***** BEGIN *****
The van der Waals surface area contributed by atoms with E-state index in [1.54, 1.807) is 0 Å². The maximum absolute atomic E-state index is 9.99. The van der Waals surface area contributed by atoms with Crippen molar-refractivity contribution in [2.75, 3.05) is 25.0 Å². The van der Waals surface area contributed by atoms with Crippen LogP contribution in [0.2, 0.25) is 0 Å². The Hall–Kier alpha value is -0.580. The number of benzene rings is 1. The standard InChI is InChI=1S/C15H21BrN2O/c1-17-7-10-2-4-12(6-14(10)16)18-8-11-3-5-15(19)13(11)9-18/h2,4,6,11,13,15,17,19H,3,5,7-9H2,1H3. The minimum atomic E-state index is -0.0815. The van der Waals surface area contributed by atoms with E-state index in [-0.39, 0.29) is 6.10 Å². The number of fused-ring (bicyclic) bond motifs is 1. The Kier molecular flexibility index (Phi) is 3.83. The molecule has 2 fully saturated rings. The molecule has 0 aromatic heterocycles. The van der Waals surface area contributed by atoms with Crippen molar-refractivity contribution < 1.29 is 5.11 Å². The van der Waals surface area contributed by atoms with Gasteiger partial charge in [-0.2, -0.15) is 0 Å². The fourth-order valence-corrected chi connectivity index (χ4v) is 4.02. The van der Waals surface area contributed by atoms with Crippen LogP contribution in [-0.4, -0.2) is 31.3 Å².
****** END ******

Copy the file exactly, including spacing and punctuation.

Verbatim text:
The van der Waals surface area contributed by atoms with E-state index in [1.54, 1.807) is 0 Å². The maximum absolute atomic E-state index is 9.99. The van der Waals surface area contributed by atoms with Crippen molar-refractivity contribution in [2.75, 3.05) is 25.0 Å². The van der Waals surface area contributed by atoms with Crippen LogP contribution in [0.2, 0.25) is 0 Å². The Hall–Kier alpha value is -0.580. The number of benzene rings is 1. The standard InChI is InChI=1S/C15H21BrN2O/c1-17-7-10-2-4-12(6-14(10)16)18-8-11-3-5-15(19)13(11)9-18/h2,4,6,11,13,15,17,19H,3,5,7-9H2,1H3. The minimum atomic E-state index is -0.0815. The van der Waals surface area contributed by atoms with E-state index in [-0.39, 0.29) is 6.10 Å². The number of fused-ring (bicyclic) bond motifs is 1. The Kier molecular flexibility index (Phi) is 3.83. The molecule has 2 fully saturated rings. The molecule has 0 aromatic heterocycles. The van der Waals surface area contributed by atoms with Crippen molar-refractivity contribution < 1.29 is 5.11 Å². The van der Waals surface area contributed by atoms with Gasteiger partial charge in [-0.2, -0.15) is 0 Å². The fourth-order valence-corrected chi connectivity index (χ4v) is 4.02. The van der Waals surface area contributed by atoms with Crippen LogP contribution in [-0.4, -0.2) is 31.3 Å².